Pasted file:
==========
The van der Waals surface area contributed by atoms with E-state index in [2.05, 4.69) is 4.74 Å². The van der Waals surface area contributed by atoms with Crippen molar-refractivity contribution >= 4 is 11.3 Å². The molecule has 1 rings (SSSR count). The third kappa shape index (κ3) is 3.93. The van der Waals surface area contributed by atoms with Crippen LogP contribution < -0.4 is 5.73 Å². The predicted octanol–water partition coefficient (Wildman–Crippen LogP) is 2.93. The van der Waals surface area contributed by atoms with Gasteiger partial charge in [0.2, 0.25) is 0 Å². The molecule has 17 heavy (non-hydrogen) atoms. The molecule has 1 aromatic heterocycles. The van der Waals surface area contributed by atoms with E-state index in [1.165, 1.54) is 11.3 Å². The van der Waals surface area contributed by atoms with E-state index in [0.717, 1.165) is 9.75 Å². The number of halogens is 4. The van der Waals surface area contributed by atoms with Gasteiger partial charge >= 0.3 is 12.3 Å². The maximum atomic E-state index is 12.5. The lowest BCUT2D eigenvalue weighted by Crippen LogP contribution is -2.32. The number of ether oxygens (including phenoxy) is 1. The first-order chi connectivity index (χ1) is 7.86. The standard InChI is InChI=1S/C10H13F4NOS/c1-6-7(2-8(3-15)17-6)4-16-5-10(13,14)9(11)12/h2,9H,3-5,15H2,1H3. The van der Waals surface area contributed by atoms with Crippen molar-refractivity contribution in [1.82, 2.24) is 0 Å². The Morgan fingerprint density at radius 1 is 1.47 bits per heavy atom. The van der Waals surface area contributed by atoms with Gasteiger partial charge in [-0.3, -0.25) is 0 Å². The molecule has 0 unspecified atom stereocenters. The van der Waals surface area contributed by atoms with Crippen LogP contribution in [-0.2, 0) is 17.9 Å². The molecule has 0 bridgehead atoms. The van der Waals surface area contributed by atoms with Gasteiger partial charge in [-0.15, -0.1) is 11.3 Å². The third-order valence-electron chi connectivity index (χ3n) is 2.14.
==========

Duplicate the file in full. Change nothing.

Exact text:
The van der Waals surface area contributed by atoms with E-state index in [2.05, 4.69) is 4.74 Å². The van der Waals surface area contributed by atoms with Crippen molar-refractivity contribution >= 4 is 11.3 Å². The molecule has 1 rings (SSSR count). The third kappa shape index (κ3) is 3.93. The van der Waals surface area contributed by atoms with Crippen LogP contribution < -0.4 is 5.73 Å². The predicted octanol–water partition coefficient (Wildman–Crippen LogP) is 2.93. The van der Waals surface area contributed by atoms with Gasteiger partial charge in [0.2, 0.25) is 0 Å². The molecule has 17 heavy (non-hydrogen) atoms. The molecule has 1 aromatic heterocycles. The van der Waals surface area contributed by atoms with E-state index in [1.165, 1.54) is 11.3 Å². The van der Waals surface area contributed by atoms with E-state index in [0.717, 1.165) is 9.75 Å². The number of halogens is 4. The van der Waals surface area contributed by atoms with Gasteiger partial charge >= 0.3 is 12.3 Å². The maximum atomic E-state index is 12.5. The lowest BCUT2D eigenvalue weighted by Crippen LogP contribution is -2.32. The number of ether oxygens (including phenoxy) is 1. The first-order chi connectivity index (χ1) is 7.86. The standard InChI is InChI=1S/C10H13F4NOS/c1-6-7(2-8(3-15)17-6)4-16-5-10(13,14)9(11)12/h2,9H,3-5,15H2,1H3. The van der Waals surface area contributed by atoms with Crippen molar-refractivity contribution in [1.82, 2.24) is 0 Å². The Morgan fingerprint density at radius 1 is 1.47 bits per heavy atom. The van der Waals surface area contributed by atoms with Gasteiger partial charge in [-0.3, -0.25) is 0 Å². The molecule has 0 unspecified atom stereocenters. The van der Waals surface area contributed by atoms with Crippen LogP contribution in [-0.2, 0) is 17.9 Å². The molecule has 0 bridgehead atoms. The van der Waals surface area contributed by atoms with Gasteiger partial charge in [-0.15, -0.1) is 11.3 Å². The third-order valence-electron chi connectivity index (χ3n) is 2.14.